Building Applications to handle fraud disputes using Conductor
In the modern digital era, where everything is being digitalized, including transactions, the rate of fraudulent transactions is growing at an alarming rate. Therefore, the number of requests to be addressed by the bank is also increasing. Situations like these are to be handled quickly, and conventional manual human interventions can cause delays. However, a microservice orchestration platform like Conductor can create workflows to handle such situations, aiding in quickly resolving customer issues.
This documentation deals with a sample workflow through which you can make use of Conductor in settling a fraud dispute transaction.
Sample Workflow - Fraud Dispute Flow
Let’s see another sample workflow on settling a credit card fraud dispute transaction. This workflow can be achieved by executing each block as tasks/microservices.
Let’s see how this can be achieved using a sample workflow created with Conductor.
This workflow is for visualization purposes only.
The workflow begins when a customer dispute is raised regarding the credit card transaction.
- The initial step is fetching the transaction details. Let’s say we fetch the details using the SIMPLE task fetch_transaction_details.
- Next, we need to check the credit eligibility of the transaction using the SWITCH task eligibility.
- If the transaction is not eligible, the process is to notify the customer and the workflow ends here. This is evaluated by the switch case no, and the customer is notified via email using the SIMPLE task notify_cx. Finally, the workflow is terminated using the terminate task ends.
- On the other hand, if the transaction is eligible, then the eligibility task gets executed using the switch case defaultCase. (Here, we’ve considered the default case of the SWITCH task to be yes).
- The next step is getting the customer details and it is executed using the SIMPLE task get_cx_details.
- Once we have the customer details, we need to check whether they are high-value customers from a banking perspective. It is executed using the SWITCH task high_value_cx.
- If it is not a high-value customer, the workflow proceeds as shown below.
- The bank will assign an agent for resolution, notify the customer via email, wait for the agent to resolve the issue, decide if the charges will be reversed, and the workflow ends. Let us indicate this entire process using another workflow assign_agent. And it is called into the original workflow using the concept of SUB WORKFLOW. Here’s what the assign_agent workflow looks like:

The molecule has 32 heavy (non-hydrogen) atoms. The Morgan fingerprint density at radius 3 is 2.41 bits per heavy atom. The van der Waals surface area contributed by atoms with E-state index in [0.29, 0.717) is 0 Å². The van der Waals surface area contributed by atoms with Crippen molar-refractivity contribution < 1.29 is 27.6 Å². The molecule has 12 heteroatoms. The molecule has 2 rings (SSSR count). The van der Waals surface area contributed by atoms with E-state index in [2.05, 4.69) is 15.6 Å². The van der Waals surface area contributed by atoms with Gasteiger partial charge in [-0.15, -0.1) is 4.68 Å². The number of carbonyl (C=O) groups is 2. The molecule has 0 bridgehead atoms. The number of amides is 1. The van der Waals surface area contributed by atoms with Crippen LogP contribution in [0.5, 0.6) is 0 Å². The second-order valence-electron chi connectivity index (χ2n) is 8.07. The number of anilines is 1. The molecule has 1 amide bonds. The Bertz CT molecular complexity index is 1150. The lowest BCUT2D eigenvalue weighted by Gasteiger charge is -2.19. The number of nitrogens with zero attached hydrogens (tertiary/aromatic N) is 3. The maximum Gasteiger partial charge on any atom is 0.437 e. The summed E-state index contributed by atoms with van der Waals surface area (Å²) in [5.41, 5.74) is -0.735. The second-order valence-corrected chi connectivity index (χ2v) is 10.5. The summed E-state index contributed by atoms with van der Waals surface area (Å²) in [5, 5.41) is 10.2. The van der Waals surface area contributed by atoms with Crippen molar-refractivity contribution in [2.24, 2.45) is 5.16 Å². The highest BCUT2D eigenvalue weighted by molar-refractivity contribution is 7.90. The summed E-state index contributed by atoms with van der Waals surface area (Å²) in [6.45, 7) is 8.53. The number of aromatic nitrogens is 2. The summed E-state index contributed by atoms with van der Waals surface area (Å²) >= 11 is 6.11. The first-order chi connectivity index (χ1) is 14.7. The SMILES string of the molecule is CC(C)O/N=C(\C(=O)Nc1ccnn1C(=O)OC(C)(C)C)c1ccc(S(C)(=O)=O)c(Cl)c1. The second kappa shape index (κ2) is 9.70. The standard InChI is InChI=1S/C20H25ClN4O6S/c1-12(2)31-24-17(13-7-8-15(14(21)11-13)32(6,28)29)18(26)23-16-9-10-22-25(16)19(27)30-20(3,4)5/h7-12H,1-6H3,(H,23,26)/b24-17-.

- This workflow is called into the original workflow using the concept of SUB WORKFLOW.
So, if it is not a high-value customer, the workflow ends using this assign_agent sub-workflow.
- If it is a high-value customer, the workflow proceeds using the switch case defaultCase. (Here, we’ve considered the default case of the SWITCH task to be yes).
- Next, we check if the transaction amount is less than the average monthly balance. It is evaluated using the SWITCH task transaction_amount < monthly_balance.
- If the transaction amount is not less than the monthly balance, the switch task proceeds with case no, and the workflow proceeds in the same manner as mentioned above in Step 7.
- This entire process is also evaluated using the same sub-workflow assign_agent. You cannot use the same reference name. Hence it is denoted using assign_agent_1.
- If the transaction amount is less than the average monthly balance, it is evaluated using the switch case defaultCase. (Here, we’ve considered the default case of the SWITCH task to be yes).
- Now, the charges need to be reversed, the customer is to be notified, and the workflow ends. The reversing charge process is handled via SIMPLE task reverse_charges.
- The customer is notified using the SIMPLE task notify_cx, and the workflow terminates here via the terminate task task_ends_here.
The advantages of using Conductor for these use cases are:
- Conductor has an in-built option for retry so that if something goes wrong, then Conductor automatically retries the operation.
- Conductor is scalable, so that you can use this to scale per your requirements.
- When something goes wrong, you can debug that particular block alone, making it easier to fix issues rather than debugging the entire code.
- If long workflows are to be created, then concepts like sub-workflow make the process less cluttered and easy to manage.
- Future additions can be seamlessly integrated using additional tasks/workflows as and when required, thus making your existing processes future-proof.